Fraudsters follow the headlines. And the Coronavirus (COVID-19) outbreak is no exception. Here’s how you can avoid fraud and scams.
Feeling uneasy during these uncertain times? It’s understandable. And you’re not alone.
But as you navigate the COVID-19 pandemic, know that some things remain unchanged: Your money and account information remain safe at Dupaco Community Credit Union, and your financial cooperative is here to help you.
“Dupaco is safe, secure and strong, and we’re here for our members,” said Dupaco’s Jill Gogel, assistant vice president, fraud services. “We’re in this for the long haul.”
During these times, resist the temptation to withdraw and personally store large sums of cash.
“That’s when bad things start to happen—thefts, fires, any number of things. In times of crisis, fraud and thefts ramp up,” said Chief Operating Officer Matt Dodds. “This credit union in particular is a beacon of strength. And this is where your money will be safe.”
Here’s how your credit union is keeping your money and account information safe—and looking out for your best interest:
Dupaco remains strong
Dupaco remains as financially strong as any point in its history.
In 2019, the credit union again received a 5-Star Superior rating from BauerFinancial.
What does this mean? The rating recognizes Dupaco as one of the strongest—and safest—financial institutions in the country.
Dupaco’s capital ratio of 15% is twice what’s required by regulation. Capital ratio measures a financial institution’s reserves as a percentage of assets. A higher capital ratio means the financial institution has enough cushion to absorb losses if presented with uncertain economic conditions. And it’s a key measure of a financial institution’s strength.
“Dupaco will continue to be a safe, secure place to hold member deposits,” said Chief Financial Officer Danielle Gratton.
Your money is insured
Did you know that all of your deposits at Dupaco are insured?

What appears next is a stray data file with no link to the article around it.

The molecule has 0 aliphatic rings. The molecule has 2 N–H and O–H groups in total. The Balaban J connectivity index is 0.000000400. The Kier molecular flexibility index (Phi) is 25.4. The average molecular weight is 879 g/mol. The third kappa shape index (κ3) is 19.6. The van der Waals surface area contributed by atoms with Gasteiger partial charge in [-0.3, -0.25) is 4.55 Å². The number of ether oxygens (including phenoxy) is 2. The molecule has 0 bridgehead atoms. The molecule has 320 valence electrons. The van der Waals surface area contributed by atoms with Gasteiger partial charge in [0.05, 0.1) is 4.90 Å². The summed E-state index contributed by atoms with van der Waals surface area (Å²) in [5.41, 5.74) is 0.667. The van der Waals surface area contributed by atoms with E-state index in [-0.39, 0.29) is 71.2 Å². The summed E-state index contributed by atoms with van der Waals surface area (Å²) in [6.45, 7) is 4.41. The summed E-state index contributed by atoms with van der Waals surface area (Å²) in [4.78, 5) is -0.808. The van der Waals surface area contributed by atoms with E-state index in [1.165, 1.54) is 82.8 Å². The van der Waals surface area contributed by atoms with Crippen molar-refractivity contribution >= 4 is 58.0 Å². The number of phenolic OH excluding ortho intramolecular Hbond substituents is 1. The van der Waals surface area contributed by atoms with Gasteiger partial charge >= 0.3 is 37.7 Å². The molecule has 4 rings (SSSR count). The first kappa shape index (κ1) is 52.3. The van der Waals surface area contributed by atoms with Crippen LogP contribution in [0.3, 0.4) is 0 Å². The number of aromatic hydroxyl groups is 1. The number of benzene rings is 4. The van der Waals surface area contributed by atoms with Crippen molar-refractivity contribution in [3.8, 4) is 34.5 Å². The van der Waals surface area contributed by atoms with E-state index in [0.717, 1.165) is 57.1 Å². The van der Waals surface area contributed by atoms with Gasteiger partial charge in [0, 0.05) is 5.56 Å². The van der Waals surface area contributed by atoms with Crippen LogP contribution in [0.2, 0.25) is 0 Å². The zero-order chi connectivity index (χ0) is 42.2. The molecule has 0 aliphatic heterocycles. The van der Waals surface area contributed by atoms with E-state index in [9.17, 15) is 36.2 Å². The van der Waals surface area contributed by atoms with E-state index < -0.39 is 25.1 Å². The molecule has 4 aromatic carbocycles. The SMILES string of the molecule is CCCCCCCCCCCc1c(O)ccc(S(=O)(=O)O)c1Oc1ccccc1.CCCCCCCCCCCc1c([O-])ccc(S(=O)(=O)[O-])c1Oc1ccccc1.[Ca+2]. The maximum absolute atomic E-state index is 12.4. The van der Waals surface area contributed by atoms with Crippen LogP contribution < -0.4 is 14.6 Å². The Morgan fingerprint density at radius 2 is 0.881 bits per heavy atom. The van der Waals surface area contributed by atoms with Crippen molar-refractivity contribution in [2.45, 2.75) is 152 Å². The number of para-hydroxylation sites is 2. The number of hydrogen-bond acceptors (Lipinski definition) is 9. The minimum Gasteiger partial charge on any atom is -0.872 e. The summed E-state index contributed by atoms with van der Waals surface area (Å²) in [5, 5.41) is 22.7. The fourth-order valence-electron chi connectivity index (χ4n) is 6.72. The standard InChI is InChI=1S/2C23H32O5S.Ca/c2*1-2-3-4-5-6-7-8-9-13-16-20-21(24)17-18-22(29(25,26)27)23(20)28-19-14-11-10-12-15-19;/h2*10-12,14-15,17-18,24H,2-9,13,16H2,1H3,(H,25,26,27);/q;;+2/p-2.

Deposits are federally insured up to $250,000 by the National Credit Union Administration, which is a U.S. government agency.
Members of federally insured credit unions have not lost one penny of insured deposits in the entire history of credit unions!
How you have your accounts structured dictates your coverage.
For example, you might qualify for more than $250,000 in coverage at one insured credit union if you own share accounts in different ownership categories. The most common account ownership categories for individual and family shares are single owner accounts, joint accounts, certain retirement accounts, revocable trust accounts and irrevocable trust accounts.
Your account information is secure
To help support social distancing efforts, many Dupaco employees are working remotely from their homes.
But regardless of where employees are located, your account information remains safe and secure. Information security is a top priority for the financial cooperative.
“Many organizations had to rush into remote working due to the pandemic,” said Chief Information Officer Steven Ervolino. “Through our normal course of business, we have many remote workers, so we were uniquely positioned to simply increase the number of staff, not rush to implement remote access.”
Dupaco employs many layers of data security tools and practices that are reviewed multiple times each year by third-party security experts and government regulators.
The credit union’s remote access system securely isolates each employee’s device from Dupaco’s computer systems and member data.
Staff must use two-step verification to remotely log into these systems. And staff also are required to lock their stations when not in use.
Help is here
As with anytime, your credit union stands ready to help you if you’re experiencing financial difficulties.
For help, call Dupaco at 800-373-7600. And know that you can always access your money a variety of ways, including:
- Shine Online and Mobile Banking
- Telephone Teller
- Live Video Tellers
- Online Bill Pay
- Online loan applications
“We’ve got your back now, and we’ll have your back after the pandemic is over,” said Meggan Heacock, vice president, controller.